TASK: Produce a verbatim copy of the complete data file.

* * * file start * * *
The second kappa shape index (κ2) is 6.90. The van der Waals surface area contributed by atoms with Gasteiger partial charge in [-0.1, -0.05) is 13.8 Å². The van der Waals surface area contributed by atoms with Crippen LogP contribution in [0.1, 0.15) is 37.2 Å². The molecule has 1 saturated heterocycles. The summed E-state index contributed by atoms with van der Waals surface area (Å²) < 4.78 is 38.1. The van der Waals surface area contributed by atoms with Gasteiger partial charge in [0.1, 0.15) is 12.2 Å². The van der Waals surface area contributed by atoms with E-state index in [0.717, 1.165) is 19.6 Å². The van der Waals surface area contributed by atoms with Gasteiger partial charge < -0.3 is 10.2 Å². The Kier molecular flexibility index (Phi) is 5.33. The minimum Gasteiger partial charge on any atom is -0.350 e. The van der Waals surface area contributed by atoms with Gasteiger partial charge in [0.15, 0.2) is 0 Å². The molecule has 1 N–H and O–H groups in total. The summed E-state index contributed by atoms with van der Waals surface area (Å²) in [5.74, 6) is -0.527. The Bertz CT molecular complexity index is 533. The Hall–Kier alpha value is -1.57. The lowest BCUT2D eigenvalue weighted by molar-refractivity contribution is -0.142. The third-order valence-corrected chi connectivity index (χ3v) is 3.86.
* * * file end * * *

The second kappa shape index (κ2) is 6.90. The van der Waals surface area contributed by atoms with Gasteiger partial charge in [-0.1, -0.05) is 13.8 Å². The van der Waals surface area contributed by atoms with Crippen LogP contribution in [0.1, 0.15) is 37.2 Å². The molecule has 1 saturated heterocycles. The summed E-state index contributed by atoms with van der Waals surface area (Å²) < 4.78 is 38.1. The van der Waals surface area contributed by atoms with Gasteiger partial charge in [0.1, 0.15) is 12.2 Å². The van der Waals surface area contributed by atoms with E-state index in [0.717, 1.165) is 19.6 Å². The van der Waals surface area contributed by atoms with Gasteiger partial charge < -0.3 is 10.2 Å². The Kier molecular flexibility index (Phi) is 5.33. The minimum Gasteiger partial charge on any atom is -0.350 e. The van der Waals surface area contributed by atoms with Gasteiger partial charge in [0.15, 0.2) is 0 Å². The molecule has 1 N–H and O–H groups in total. The summed E-state index contributed by atoms with van der Waals surface area (Å²) in [5.74, 6) is -0.527. The Bertz CT molecular complexity index is 533. The Hall–Kier alpha value is -1.57. The lowest BCUT2D eigenvalue weighted by molar-refractivity contribution is -0.142. The third-order valence-corrected chi connectivity index (χ3v) is 3.86.